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Parker isn't taking anything for granted

Angels' breakout reliever plans to work as hard as ever
MLB.com @mi_guardado

TEMPE, Ariz. -- Blake Parker enjoyed a breakout season with the Angels last year, but he isn't resting on his laurels.

In 2017, Parker came into camp as a non-roster invitee and won a relief job after striking out 17 consecutive batters to end Spring Training. He eventually became a key cog in the Angels' bullpen, logging a 2.54 ERA over 67 1/3 innings, averaging 11.5 strikeouts per nine innings and ascending to the closer's role in September.

TEMPE, Ariz. -- Blake Parker enjoyed a breakout season with the Angels last year, but he isn't resting on his laurels.

In 2017, Parker came into camp as a non-roster invitee and won a relief job after striking out 17 consecutive batters to end Spring Training. He eventually became a key cog in the Angels' bullpen, logging a 2.54 ERA over 67 1/3 innings, averaging 11.5 strikeouts per nine innings and ascending to the closer's role in September.

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The 32-year-old right-hander is now the Angels' best returning reliever, but he is determined not to grow too comfortable as he prepares for his second season with the club. After all, job security is fickle in baseball, a lesson he learned earlier in his career.

"I always feel like I have something to prove, whether I feel like I'm on the team or not," Parker said Wednesday. "I've been in this situation before with the Cubs. I had a good year in '13, thought I was kind of a shoo-in in '14 and didn't make the team. I've got that chip on my shoulder. I'm coming into camp with a mindset of battling for a position, trying to earn my spot. It's obviously exciting around here with all the new additions, and I guess that's more incentive to work hard to try to be a part of it."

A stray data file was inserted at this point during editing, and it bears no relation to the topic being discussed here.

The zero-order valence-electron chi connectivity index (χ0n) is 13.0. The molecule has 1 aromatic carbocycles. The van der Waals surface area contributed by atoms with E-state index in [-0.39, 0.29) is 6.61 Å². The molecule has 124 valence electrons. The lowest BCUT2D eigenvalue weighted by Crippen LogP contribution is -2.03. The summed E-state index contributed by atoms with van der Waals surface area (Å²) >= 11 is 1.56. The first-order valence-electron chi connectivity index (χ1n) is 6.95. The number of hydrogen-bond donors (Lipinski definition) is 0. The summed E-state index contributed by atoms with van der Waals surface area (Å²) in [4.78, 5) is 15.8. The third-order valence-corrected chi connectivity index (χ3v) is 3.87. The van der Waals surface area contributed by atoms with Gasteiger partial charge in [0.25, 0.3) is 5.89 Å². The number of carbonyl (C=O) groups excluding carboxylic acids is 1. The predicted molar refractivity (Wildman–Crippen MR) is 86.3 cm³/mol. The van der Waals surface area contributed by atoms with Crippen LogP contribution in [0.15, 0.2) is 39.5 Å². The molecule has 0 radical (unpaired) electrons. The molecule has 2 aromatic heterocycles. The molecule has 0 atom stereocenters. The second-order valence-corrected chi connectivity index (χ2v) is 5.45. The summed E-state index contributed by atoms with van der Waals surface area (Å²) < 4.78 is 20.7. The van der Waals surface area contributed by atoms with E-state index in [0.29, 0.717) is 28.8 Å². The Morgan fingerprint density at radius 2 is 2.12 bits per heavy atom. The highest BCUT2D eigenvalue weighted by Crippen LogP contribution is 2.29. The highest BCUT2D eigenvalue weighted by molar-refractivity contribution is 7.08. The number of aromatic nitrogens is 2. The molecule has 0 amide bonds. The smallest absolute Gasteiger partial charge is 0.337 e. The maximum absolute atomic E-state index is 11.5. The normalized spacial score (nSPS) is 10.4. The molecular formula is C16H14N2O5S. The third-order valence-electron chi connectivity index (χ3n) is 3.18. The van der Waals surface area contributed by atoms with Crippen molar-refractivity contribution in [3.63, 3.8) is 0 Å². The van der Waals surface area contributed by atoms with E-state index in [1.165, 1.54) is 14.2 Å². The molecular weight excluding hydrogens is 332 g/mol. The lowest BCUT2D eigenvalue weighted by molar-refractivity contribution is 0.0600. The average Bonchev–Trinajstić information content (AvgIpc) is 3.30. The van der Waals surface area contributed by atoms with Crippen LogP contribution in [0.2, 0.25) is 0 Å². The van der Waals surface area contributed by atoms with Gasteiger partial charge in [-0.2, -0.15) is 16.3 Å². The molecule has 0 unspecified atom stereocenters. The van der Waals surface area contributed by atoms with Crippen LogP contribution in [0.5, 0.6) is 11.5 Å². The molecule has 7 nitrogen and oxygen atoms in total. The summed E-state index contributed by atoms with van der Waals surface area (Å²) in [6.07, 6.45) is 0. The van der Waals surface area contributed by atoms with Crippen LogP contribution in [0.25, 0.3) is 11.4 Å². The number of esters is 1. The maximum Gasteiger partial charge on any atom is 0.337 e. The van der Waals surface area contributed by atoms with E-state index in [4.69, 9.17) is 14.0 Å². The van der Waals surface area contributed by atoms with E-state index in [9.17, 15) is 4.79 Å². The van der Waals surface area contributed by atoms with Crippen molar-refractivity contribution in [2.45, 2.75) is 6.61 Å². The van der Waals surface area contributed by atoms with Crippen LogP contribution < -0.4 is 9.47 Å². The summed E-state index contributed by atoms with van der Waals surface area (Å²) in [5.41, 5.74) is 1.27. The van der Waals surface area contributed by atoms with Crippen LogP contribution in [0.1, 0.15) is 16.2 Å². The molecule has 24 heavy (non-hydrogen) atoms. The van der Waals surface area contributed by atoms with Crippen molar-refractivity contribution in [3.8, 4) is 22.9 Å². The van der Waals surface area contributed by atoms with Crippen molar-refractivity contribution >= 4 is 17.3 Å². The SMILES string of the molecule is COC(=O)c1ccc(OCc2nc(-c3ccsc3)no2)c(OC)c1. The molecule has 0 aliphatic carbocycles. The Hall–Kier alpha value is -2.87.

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Parker credits his success last season to the development of his splitter, which he throws with a grip he learned from Tyler Clippard while the two were Yankees teammates in 2016. That pitch, paired with a mid-90s fastball, gave Parker a nasty combination to deploy against hitters.

"It's something I messed around with and ended up really liking it," Parker said. "I started using it, and then last year, the confidence [catcher Martin Maldonado] gave me with that pitch was a big contributor in the success that I had."

Parker occasionally mixed in a curveball last season and would like to incorporate it more in 2018.

"My curveball is kind of what got me to the big leagues, and the split I figured out is what kept me here," Parker said. "I'd like to get back to the curveball of old. It's definitely a pitch that I like to keep in my back pocket. Obviously, the more pitches you have, the better. It's something that I expect to take into the season."

One thing Parker does not expect to take into the season is the RV he purchased and lived in with his wife and stepson last year. Parker viewed the unusual living arrangement as the best way to avoid short-term rent costs in case he wound up shuttling between Triple-A and the Majors, but now he's decided to trade in the mobile unit for a rental home to accommodate his growing family, which now includes 2-month-old son Richard Tyce and two dogs.

"If it was just me, I would," Parker said about keeping the RV. "It's tough with that many bodies."

The Ohtani brief
Shohei Ohtani took batting practice and faced live pitching on Wednesday. A left-handed hitter and right-handed pitcher, Ohtani wears an elbow guard when he bats to protect his throwing arm. His next bullpen session is scheduled for Thursday, after which the Angels will likely reveal when he will appear in his first Spring Training game.

The Angels begin their Cactus League slate on Friday, but manager Mike Scioscia said most of the club's regular position players are unlikely to play until next week due to the compressed Spring Training schedule this year.

Maria Guardado covers the Angels for MLB.com. Follow her on Twitter and Facebook.

Los Angeles Angels, Blake Parker